Gruss, Marco and Mathie, Alistair and Lieb, William R. and Franks, Nicholas P. (2004) The two-pore-domain K(+) channels TREK-1 and TASK-3 are differentially modulated by copper and zinc. Molecular Pharmacology, 66 (3). pp. 530-537. ISSN 0026-895X . (The full text of this publication is not available from this repository)
The "trace" elements copper and zinc are essential for life, and their role in the function of metalloproteins is well known. However, mounting evidence shows that these metals are also capable of modulating neuronal excitability under normal physiological conditions. They are present at high levels in the brain, are concentrated at nerve terminals, and are released at micromolar concentrations into the synaptic cleft after depolarization. They have been shown to affect the function of a number of different voltage- and ligand-gated ion channels, but their most important targets in the nervous system remain uncertain. In this study, we show that the two-pore-domain potassium channels TREK-1 and TASK-3 are potently modulated by both copper and zinc. Copper activates TREK-1 channels by 83 +/- 11% with an EC(50) of 3.0 +/- 1.0 microM, whereas TASK-3 channels are potently inhibited, with an IC(50) of 2.7 +/- 0.4 microM. Zinc inhibits both channels but with very different affinities. The IC(50) for inhibition of TREK-1 channels is 659 +/- 94 microM whereas the IC(50) for inhibition of TASK-3 is 12.7 +/- 1.0 microM. Using site-directed mutagenesis, we show that Asp128 plays a critical role in the copper activation of TREK-1. These observations provide a novel explanation for how copper and zinc might affect neuronal excitability under both normal physiological conditions, as well as during diseases in which copper or zinc homeostasis has been disrupted.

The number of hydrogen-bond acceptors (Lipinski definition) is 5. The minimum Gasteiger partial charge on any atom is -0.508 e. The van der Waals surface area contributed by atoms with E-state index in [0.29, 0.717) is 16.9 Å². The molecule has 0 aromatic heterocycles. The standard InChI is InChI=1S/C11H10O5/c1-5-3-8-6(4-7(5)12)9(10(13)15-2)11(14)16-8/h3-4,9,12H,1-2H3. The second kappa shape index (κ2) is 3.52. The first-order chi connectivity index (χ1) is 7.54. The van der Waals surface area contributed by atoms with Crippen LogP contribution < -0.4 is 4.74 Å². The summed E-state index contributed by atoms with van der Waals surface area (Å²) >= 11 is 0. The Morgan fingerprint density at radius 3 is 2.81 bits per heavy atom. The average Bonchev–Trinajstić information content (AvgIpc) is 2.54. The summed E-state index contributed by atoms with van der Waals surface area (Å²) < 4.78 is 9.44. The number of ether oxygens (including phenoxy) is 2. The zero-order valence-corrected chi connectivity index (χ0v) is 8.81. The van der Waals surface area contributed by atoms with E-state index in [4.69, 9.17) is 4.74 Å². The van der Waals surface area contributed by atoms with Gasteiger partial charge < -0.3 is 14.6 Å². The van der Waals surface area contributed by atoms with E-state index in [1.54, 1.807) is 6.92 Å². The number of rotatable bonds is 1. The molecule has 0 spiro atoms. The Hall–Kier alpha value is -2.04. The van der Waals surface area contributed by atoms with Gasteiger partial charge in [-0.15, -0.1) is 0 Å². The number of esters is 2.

|Subjects:||Q Science > QP Physiology (Living systems)|
|Divisions:||Faculties > Science Technology and Medical Studies > Medway School of Pharmacy|
|Depositing User:||Alistair Mathie|
|Date Deposited:||28 May 2009 16:21|
|Last Modified:||30 May 2014 13:14|
|Resource URI:||http://kar.kent.ac.uk/id/eprint/5641 (The current URI for this page, for reference purposes)|